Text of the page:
“[T]hese remain dark days for anyone finding themselves on the receiving end of the far right’s wrath” declares Freedman, but I can assure him that being on the receiving end of the far left’s shrill denounciations and demonisations is no less intimidating. It was a concentrated campaign of demonisation on the part of a small number of extremists which gave birth to the atmosphere in which the assassination of a prime minister could take place. To my taste, there is little to choose between that demonisation by the far right 14 years ago and the demonisation of the right in which the far left is engaged today and which Seth Freedman so enthusiastically peddles in the foreign press. Will someone please pass him a mirror?

Striving for peace is a worthy goal, but if the price paid for that peace is the making of certain sections of our society into loathed enemies, then we will not benefit from it for long. I for one learned from Rabin’s death that such a price is not worth paying.

31 replies »

  1. Kol hakavod Israelinurse. You have the distinct advantage of possessing good sense and an accurate memory. You recount the events as they happened rather than the trivia of the years that have hidden them and the convenient revisions made to them. Freedman not only has no sense of history but he is one of those who finds new trivia to add to the obscuring layers taking care to denigrate Israel all the way.

    The country has not swung to the right. Don’t forget it was Bibi the who in faithful obedience to Oslo handed the first territories to the Palestinians. Let a Palestinian ask for peace and a Likud government will run not walk to accept it. Remember Begin?

  2. Spot on, down to the last dot on the i — except perhaps that Freedman’s inane blatherings really don’t deserve such a measured and well-argued response. The boy must have been about 15 at the time of Rabin’s murder, and he hasn’t noticably matured since then; it also seems that except for his own scribblings, he hasn’t even tried to read much to educate himself.

    And before anyone thinks it’s somehow unfair to call him a “boy” — I’m just quoting from memory: if I’m not mistaken, he once had a piece on Cif where he recounted meeting a Palestinian whom he described as a “boy my age”. At least somewhere deep down, it seems he knows his mental age.

    Of course Israelinurse is entirely right to point out that Rabin’s murder resulted in a very somber mood that led the vast majority of Israelis to feel that it was vitally important to overcome the devisive political debate. And hopes for peace — and the resolve to push for peace — remained high. Let’s remember that Peres lost the election after Rabin’s death due to terrorist attacks before the election; and let’s remember that in the 1999 elections, Barak came to power, with a clear mandate to leave Lebanon and go to Camp David.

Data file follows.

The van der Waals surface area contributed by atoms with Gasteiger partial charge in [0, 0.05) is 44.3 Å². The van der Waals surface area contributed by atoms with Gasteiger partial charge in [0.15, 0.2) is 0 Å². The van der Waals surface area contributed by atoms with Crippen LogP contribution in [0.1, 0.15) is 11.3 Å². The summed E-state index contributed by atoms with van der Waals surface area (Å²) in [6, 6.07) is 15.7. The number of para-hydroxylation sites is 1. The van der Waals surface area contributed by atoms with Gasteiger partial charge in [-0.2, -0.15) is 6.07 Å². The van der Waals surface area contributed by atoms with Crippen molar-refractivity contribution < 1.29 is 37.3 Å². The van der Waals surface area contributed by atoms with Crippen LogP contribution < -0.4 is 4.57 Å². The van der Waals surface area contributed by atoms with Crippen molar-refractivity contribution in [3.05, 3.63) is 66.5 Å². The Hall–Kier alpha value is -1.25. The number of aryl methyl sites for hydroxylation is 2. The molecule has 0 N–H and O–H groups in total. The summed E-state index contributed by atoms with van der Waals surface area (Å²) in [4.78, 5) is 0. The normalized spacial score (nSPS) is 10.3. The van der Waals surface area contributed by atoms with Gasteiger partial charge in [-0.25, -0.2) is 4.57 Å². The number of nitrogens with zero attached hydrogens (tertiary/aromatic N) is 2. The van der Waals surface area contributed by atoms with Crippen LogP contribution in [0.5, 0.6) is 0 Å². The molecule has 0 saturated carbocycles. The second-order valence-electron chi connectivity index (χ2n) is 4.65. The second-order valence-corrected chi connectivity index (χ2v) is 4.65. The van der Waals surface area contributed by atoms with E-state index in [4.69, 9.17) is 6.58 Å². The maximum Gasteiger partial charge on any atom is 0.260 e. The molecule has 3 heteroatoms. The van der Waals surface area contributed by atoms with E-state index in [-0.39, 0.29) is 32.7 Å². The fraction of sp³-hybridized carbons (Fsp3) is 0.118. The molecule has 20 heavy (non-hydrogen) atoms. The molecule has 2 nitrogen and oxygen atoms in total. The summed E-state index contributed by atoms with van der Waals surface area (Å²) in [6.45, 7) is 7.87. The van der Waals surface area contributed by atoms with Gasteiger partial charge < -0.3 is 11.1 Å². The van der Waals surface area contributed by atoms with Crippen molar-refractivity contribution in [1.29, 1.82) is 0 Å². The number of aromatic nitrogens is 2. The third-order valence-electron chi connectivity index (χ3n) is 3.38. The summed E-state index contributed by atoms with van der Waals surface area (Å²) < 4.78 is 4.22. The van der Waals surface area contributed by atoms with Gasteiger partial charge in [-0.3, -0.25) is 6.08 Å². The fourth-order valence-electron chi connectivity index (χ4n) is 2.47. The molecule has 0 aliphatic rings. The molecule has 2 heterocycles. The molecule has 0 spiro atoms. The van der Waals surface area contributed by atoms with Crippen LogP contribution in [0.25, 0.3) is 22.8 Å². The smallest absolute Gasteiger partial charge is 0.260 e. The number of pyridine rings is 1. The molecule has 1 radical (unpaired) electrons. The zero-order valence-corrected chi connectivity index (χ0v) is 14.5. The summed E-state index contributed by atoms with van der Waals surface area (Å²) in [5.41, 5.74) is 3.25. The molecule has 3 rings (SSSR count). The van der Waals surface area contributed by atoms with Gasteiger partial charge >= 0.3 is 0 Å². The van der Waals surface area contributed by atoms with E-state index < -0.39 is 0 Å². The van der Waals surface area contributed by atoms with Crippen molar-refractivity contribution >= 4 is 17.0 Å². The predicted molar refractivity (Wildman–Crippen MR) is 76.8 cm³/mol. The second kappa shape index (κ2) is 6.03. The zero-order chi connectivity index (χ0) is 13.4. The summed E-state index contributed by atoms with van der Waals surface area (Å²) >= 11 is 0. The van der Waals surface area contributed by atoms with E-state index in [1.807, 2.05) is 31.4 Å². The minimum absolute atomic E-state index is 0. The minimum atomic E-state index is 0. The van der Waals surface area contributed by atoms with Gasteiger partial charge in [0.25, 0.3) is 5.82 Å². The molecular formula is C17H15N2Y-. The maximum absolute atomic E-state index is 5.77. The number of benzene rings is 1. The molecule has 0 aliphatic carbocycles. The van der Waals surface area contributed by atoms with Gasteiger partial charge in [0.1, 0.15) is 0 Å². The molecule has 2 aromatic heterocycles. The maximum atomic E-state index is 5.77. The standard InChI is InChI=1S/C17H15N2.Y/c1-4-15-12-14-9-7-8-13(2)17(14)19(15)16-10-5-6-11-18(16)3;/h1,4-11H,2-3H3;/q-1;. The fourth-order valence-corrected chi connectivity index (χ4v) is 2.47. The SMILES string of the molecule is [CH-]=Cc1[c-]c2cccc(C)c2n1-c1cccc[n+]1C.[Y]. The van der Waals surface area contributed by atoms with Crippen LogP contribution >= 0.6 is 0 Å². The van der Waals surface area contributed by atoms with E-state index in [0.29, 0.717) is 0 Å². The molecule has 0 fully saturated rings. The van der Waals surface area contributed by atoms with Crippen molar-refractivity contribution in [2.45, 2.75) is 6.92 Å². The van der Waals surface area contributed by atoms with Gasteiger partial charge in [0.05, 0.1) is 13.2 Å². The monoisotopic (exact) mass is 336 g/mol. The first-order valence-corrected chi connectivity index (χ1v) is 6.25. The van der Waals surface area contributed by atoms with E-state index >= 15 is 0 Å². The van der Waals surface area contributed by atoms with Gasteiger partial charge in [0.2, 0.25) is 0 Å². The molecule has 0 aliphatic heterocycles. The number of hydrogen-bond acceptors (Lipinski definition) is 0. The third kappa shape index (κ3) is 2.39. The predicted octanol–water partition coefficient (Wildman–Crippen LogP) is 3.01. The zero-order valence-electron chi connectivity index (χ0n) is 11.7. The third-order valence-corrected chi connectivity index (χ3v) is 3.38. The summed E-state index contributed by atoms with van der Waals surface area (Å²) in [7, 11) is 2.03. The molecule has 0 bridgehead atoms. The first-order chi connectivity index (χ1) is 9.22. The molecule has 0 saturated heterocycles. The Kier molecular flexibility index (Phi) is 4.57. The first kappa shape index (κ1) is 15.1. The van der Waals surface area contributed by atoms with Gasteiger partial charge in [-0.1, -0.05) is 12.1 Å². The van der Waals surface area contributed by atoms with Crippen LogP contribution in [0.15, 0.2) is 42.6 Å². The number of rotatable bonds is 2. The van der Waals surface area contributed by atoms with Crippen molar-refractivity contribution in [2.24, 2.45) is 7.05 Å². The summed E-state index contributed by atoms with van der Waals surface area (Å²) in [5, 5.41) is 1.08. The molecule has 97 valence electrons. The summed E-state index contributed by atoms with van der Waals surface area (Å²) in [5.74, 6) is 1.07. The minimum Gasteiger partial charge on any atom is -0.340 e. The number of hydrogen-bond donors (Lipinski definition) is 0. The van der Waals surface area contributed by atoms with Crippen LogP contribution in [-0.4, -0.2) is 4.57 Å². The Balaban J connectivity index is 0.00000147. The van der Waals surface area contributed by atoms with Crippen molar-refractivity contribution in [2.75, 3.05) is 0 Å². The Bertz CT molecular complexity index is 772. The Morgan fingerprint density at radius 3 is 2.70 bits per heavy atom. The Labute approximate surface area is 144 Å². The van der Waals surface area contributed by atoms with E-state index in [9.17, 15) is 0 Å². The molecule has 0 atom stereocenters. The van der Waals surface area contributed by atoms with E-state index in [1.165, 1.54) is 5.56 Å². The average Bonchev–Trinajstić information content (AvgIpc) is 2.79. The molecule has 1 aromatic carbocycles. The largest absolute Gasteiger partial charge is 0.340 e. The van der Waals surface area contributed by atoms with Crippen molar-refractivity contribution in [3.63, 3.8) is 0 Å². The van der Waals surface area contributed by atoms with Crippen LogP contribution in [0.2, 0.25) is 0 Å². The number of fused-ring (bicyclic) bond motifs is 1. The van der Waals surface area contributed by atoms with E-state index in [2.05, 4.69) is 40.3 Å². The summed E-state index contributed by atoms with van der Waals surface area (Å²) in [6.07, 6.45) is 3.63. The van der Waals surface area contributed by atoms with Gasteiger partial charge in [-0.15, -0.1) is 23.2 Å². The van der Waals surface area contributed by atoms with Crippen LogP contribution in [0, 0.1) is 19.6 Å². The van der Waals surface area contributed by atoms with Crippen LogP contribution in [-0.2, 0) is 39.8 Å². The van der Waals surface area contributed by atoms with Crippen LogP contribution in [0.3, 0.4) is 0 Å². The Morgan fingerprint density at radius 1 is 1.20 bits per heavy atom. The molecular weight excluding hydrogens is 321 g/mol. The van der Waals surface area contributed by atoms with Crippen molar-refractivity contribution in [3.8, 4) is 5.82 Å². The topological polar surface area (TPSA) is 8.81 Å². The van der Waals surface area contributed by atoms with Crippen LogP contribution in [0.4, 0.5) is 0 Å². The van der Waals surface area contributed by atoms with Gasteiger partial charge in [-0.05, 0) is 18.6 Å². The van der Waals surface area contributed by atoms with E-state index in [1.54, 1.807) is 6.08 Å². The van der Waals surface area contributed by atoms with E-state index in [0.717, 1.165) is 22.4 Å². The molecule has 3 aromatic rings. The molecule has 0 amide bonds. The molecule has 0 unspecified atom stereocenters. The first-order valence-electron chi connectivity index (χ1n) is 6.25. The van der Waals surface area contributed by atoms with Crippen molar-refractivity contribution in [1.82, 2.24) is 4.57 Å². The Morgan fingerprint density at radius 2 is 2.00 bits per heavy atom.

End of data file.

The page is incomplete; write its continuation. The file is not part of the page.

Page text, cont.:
Just as Israelinurse says, it was Arafat’s NO at Camp David, and the “Al Aksa” intifada that started soon afterwards that caused so many Israelis to become pessimistic about the prospects for peace. Benny Morris was perhaps one of the most prominent Israelis to change his outlook, but the process he has described was one that many Israeli peaceniks went through. Still, there was the Geneva initiative, and there was yet again quite a bit of popular support for it. And many Israelis also genuinely believed that the disengagement from Gaza could be a first step towards peace, because it allowed the Palestinians the chance to build up a model for how they would run their affairs. They did.

    Seth Freedman may have an Israeli passport, but he doesn’t know anything about Israel and Israelis. Nothing could demonstrate this better than reading his piece and then Israelinurse’s comments here.

    But let’s face it: Israelinurse is one of a kind — with a unique ability to express the essence of mainstream Israeli sentiments and experiences.

  3. Seth Freedman plays to a gallery of people who hate Israel, but have little grasp of the facts of the region. I do find myself wondering how he feels at the end of the day. The Guardian only pay peanuts, so I wonder how much lower he would stoop for real money.